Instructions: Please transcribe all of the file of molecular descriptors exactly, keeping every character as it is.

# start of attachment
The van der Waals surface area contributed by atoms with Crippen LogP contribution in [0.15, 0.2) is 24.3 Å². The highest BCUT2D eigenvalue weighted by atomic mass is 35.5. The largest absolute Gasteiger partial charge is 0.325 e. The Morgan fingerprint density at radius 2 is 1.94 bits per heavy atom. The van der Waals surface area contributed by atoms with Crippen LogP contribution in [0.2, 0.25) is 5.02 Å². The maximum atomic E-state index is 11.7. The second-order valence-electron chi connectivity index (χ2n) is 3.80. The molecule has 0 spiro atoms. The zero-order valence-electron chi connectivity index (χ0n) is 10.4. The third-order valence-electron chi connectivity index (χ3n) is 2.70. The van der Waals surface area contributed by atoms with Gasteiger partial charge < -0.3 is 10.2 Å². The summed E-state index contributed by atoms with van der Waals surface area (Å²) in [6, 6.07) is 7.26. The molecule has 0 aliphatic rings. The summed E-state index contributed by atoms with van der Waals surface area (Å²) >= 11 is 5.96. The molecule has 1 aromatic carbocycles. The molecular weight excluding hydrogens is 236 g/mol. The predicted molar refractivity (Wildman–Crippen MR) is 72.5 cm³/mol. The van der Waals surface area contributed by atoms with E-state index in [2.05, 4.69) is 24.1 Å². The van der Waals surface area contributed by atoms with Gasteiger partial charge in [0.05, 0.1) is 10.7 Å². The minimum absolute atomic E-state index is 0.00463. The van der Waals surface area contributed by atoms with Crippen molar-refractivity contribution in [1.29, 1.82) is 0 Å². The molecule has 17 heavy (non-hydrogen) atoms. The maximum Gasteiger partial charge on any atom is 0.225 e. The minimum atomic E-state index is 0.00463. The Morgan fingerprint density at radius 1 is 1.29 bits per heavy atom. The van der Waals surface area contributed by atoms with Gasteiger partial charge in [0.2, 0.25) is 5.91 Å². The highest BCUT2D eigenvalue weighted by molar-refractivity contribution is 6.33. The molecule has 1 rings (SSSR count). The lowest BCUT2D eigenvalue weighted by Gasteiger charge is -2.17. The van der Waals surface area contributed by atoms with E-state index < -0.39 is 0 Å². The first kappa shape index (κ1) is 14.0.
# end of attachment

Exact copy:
The van der Waals surface area contributed by atoms with Crippen LogP contribution in [0.15, 0.2) is 24.3 Å². The highest BCUT2D eigenvalue weighted by atomic mass is 35.5. The largest absolute Gasteiger partial charge is 0.325 e. The Morgan fingerprint density at radius 2 is 1.94 bits per heavy atom. The van der Waals surface area contributed by atoms with Crippen LogP contribution in [0.2, 0.25) is 5.02 Å². The maximum atomic E-state index is 11.7. The second-order valence-electron chi connectivity index (χ2n) is 3.80. The molecule has 0 spiro atoms. The zero-order valence-electron chi connectivity index (χ0n) is 10.4. The third-order valence-electron chi connectivity index (χ3n) is 2.70. The van der Waals surface area contributed by atoms with Gasteiger partial charge < -0.3 is 10.2 Å². The summed E-state index contributed by atoms with van der Waals surface area (Å²) in [6, 6.07) is 7.26. The molecule has 0 aliphatic rings. The summed E-state index contributed by atoms with van der Waals surface area (Å²) >= 11 is 5.96. The molecule has 1 aromatic carbocycles. The molecular weight excluding hydrogens is 236 g/mol. The predicted molar refractivity (Wildman–Crippen MR) is 72.5 cm³/mol. The van der Waals surface area contributed by atoms with E-state index in [2.05, 4.69) is 24.1 Å². The van der Waals surface area contributed by atoms with Gasteiger partial charge in [0.05, 0.1) is 10.7 Å². The minimum absolute atomic E-state index is 0.00463. The van der Waals surface area contributed by atoms with Crippen molar-refractivity contribution in [1.29, 1.82) is 0 Å². The molecule has 17 heavy (non-hydrogen) atoms. The maximum Gasteiger partial charge on any atom is 0.225 e. The minimum atomic E-state index is 0.00463. The Morgan fingerprint density at radius 1 is 1.29 bits per heavy atom. The van der Waals surface area contributed by atoms with Gasteiger partial charge in [0.2, 0.25) is 5.91 Å². The highest BCUT2D eigenvalue weighted by molar-refractivity contribution is 6.33. The molecule has 1 rings (SSSR count). The lowest BCUT2D eigenvalue weighted by Gasteiger charge is -2.17. The van der Waals surface area contributed by atoms with E-state index < -0.39 is 0 Å². The first kappa shape index (κ1) is 14.0.